World Prematurity Day, How nutrition and stimulation interventions support child growth and development

Prof. Dr. dr. Rinawati Rohsiswatmo, Sp.A(K)
Prof. Dr. dr. Rinawati Rohsiswatmo, Sp.A(K) (Source: RSPI)

Jakarta, IO – World Prematurity Day is commemorated every year on 17 November. This year, the global theme is “A Parent’s Embrace: A Powerful Therapy”. 

World Health Organization records that 1 out of each 10 children are born prematurely, with 15 million preemies born each year. What makes a premature baby? 

“A premature baby is a child born after fewer than 37 weeks’ gestation. They are high-risk babies – therefore, we need to closely monitor their survival, growth, and development. They have higher risk for severe illnesses, and they face more complex challenges than children who are born after sufficient gestation,” declared Prof. Dr. dr. Rinawati Rohsiswatmo, Sp.A(K), pediatric specialist and perinatology and neonatology consultant, in the “Nutrition Talks” webinar held by Danone Indonesia, Tuesday (15/11/2022). “This is different from low birthweight babies, who are born with a weight lower than 2.5 kg but whose organs are sufficiently matured.” 

A child’s growth and development have four aspects: physical health, learning and cognition, mental health, and quality of life. Prematurely-born children suffer from all kinds of physical health problems, starting from breathing disorders (and subsequent oxygen dependence because of lung problems) to sight and hearing disorders. They also suffer from the risk of stunting, both in terms of overall physical growth and mental development. “This is why we fill out children’s growth and development charts – to record and monitor these two essential things. Concentrate only on the consistency of the child’s own growth and development – never compare them with other children, because each child’s growth and development are unique, and they belong only to the child themselves – like fingerprints,” Prof. Rina said.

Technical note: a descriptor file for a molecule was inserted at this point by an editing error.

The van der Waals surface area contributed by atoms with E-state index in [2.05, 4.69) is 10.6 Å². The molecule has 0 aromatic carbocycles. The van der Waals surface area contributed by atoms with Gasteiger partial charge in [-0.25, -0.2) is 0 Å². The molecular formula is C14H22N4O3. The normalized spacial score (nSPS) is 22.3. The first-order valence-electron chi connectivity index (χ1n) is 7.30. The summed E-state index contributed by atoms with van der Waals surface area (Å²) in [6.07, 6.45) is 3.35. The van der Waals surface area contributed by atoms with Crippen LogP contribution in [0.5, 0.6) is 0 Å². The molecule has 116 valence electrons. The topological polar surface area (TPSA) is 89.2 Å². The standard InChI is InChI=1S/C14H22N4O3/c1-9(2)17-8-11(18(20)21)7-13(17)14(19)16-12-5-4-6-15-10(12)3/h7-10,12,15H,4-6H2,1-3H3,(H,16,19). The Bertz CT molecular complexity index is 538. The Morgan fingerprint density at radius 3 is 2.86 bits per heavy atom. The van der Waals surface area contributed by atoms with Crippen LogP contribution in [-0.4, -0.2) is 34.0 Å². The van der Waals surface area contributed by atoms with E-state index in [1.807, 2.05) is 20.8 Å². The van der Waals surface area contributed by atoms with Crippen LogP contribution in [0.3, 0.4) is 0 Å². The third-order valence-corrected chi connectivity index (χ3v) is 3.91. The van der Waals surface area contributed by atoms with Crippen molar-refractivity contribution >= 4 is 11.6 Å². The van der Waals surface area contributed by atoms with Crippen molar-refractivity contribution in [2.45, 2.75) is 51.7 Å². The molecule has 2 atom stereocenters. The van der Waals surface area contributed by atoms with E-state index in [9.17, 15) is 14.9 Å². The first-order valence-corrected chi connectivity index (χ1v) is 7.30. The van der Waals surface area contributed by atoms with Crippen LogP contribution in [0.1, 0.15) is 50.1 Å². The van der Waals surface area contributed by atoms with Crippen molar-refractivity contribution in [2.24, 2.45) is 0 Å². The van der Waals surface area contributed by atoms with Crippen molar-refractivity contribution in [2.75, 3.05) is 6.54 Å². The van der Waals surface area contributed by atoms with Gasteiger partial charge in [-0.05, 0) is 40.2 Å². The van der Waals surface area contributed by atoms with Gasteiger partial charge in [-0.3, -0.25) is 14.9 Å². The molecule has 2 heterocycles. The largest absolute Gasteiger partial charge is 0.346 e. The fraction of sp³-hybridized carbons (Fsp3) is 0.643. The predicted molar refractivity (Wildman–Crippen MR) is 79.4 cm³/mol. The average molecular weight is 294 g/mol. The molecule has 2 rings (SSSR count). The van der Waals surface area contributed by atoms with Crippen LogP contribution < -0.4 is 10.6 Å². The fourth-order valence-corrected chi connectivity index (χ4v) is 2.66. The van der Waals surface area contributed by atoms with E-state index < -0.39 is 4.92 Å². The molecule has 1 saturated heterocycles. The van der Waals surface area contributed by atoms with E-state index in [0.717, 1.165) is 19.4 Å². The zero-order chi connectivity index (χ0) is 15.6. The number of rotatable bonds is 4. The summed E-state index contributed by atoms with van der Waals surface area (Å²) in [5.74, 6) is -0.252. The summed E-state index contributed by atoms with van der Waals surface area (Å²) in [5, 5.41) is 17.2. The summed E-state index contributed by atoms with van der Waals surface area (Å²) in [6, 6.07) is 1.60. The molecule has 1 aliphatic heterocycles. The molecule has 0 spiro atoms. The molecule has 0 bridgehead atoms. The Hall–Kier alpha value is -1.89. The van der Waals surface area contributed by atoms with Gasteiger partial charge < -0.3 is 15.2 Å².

To nurture their cognitive and linguistic abilities, premature babies must be stimulated properly, in order to help them digest information from and communicate with the people around them. This will also affect their pre-scholastic and academic skills. “Parents must never be ignorant or neglectful! A child born in a high-risk condition must be continuously monitored, like any other child. They must even be monitored more closely. Observing and guiding a child does not stop with weaning them at about 2 years of age, and for preemies it does not stop when they are no longer treated or hospitalized. Children who are born prematurely have the same rights as normal children – they must be monitored and guided until they become good, healthy, useful adults,” Prof. Rina said. 

When a child reaches school age, it is equally important to watch over their metabolic health. Preemies tend to suffer from symptoms of early puberty, because of hormonal disorder. This is why they must be monitored more frequently than their normally-born siblings by specialist doctors. Ideally, high-risk children should be handled by a multidisciplinary team of specialist medical workers. This might be difficult for parents with financial constraints, but there are options available through health security schemes nowadays. With regular health monitoring, nutritional intervention can still be optimized. Note, however, that even though premature babies were born with much lower birth weight than normally-gestated children, it does not mean that we are seeking to fatten the child. That is a human child, not a sacrificial goat! So how do we raise a prematurely-born child with a birth weight of 500 grams to achieve an ideal weight?